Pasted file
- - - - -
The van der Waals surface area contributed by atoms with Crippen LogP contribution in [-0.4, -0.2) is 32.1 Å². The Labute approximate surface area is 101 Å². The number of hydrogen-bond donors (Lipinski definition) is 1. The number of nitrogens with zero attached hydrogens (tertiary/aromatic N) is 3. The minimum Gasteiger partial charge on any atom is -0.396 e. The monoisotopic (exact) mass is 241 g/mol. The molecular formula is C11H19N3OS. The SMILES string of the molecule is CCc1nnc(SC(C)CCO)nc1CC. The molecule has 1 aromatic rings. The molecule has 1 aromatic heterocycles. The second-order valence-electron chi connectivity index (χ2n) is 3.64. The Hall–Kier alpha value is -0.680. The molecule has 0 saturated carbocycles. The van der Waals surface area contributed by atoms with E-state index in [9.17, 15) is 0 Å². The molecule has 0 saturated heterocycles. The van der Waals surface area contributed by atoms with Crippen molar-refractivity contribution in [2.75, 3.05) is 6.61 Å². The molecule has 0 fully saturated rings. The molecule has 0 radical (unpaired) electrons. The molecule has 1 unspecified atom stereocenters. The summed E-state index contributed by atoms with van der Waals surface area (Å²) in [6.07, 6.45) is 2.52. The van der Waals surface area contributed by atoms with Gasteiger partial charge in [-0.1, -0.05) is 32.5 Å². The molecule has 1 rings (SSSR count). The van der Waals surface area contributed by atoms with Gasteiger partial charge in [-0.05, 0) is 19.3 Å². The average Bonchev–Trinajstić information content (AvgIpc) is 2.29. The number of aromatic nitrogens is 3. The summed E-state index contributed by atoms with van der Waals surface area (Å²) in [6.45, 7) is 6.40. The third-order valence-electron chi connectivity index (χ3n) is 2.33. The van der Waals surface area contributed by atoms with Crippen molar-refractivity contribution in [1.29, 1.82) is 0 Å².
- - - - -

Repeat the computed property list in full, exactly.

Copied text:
The van der Waals surface area contributed by atoms with Crippen LogP contribution in [-0.4, -0.2) is 32.1 Å². The Labute approximate surface area is 101 Å². The number of hydrogen-bond donors (Lipinski definition) is 1. The number of nitrogens with zero attached hydrogens (tertiary/aromatic N) is 3. The minimum Gasteiger partial charge on any atom is -0.396 e. The monoisotopic (exact) mass is 241 g/mol. The molecular formula is C11H19N3OS. The SMILES string of the molecule is CCc1nnc(SC(C)CCO)nc1CC. The molecule has 1 aromatic rings. The molecule has 1 aromatic heterocycles. The second-order valence-electron chi connectivity index (χ2n) is 3.64. The Hall–Kier alpha value is -0.680. The molecule has 0 saturated carbocycles. The van der Waals surface area contributed by atoms with E-state index in [9.17, 15) is 0 Å². The molecule has 0 saturated heterocycles. The van der Waals surface area contributed by atoms with Crippen molar-refractivity contribution in [2.75, 3.05) is 6.61 Å². The molecule has 0 fully saturated rings. The molecule has 0 radical (unpaired) electrons. The molecule has 1 unspecified atom stereocenters. The summed E-state index contributed by atoms with van der Waals surface area (Å²) in [6.07, 6.45) is 2.52. The van der Waals surface area contributed by atoms with Gasteiger partial charge in [-0.1, -0.05) is 32.5 Å². The molecule has 1 rings (SSSR count). The van der Waals surface area contributed by atoms with Gasteiger partial charge in [-0.05, 0) is 19.3 Å². The average Bonchev–Trinajstić information content (AvgIpc) is 2.29. The number of aromatic nitrogens is 3. The summed E-state index contributed by atoms with van der Waals surface area (Å²) in [6.45, 7) is 6.40. The third-order valence-electron chi connectivity index (χ3n) is 2.33. The van der Waals surface area contributed by atoms with Crippen molar-refractivity contribution in [1.29, 1.82) is 0 Å².